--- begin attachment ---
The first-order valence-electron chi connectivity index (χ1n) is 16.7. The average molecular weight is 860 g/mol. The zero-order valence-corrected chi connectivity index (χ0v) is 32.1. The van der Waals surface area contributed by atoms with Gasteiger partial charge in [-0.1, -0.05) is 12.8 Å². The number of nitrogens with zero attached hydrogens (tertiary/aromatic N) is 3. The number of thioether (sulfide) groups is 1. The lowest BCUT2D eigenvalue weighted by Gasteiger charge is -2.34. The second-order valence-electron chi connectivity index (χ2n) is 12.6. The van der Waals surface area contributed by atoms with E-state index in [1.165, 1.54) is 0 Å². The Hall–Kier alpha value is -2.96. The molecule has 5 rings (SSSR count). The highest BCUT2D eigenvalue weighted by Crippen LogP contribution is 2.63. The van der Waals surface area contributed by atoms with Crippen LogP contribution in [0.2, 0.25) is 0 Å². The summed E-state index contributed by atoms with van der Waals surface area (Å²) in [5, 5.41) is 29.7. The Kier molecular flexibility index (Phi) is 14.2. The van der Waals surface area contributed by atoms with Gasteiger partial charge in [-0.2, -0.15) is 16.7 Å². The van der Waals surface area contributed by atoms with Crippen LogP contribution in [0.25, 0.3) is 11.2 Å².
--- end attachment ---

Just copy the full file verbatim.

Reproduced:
The first-order valence-electron chi connectivity index (χ1n) is 16.7. The average molecular weight is 860 g/mol. The zero-order valence-corrected chi connectivity index (χ0v) is 32.1. The van der Waals surface area contributed by atoms with Gasteiger partial charge in [-0.1, -0.05) is 12.8 Å². The number of nitrogens with zero attached hydrogens (tertiary/aromatic N) is 3. The number of thioether (sulfide) groups is 1. The lowest BCUT2D eigenvalue weighted by Gasteiger charge is -2.34. The second-order valence-electron chi connectivity index (χ2n) is 12.6. The van der Waals surface area contributed by atoms with E-state index in [1.165, 1.54) is 0 Å². The Hall–Kier alpha value is -2.96. The molecule has 5 rings (SSSR count). The highest BCUT2D eigenvalue weighted by Crippen LogP contribution is 2.63. The van der Waals surface area contributed by atoms with Crippen LogP contribution in [0.2, 0.25) is 0 Å². The summed E-state index contributed by atoms with van der Waals surface area (Å²) in [5, 5.41) is 29.7. The Kier molecular flexibility index (Phi) is 14.2. The van der Waals surface area contributed by atoms with Gasteiger partial charge in [-0.2, -0.15) is 16.7 Å². The van der Waals surface area contributed by atoms with Crippen LogP contribution in [0.25, 0.3) is 11.2 Å².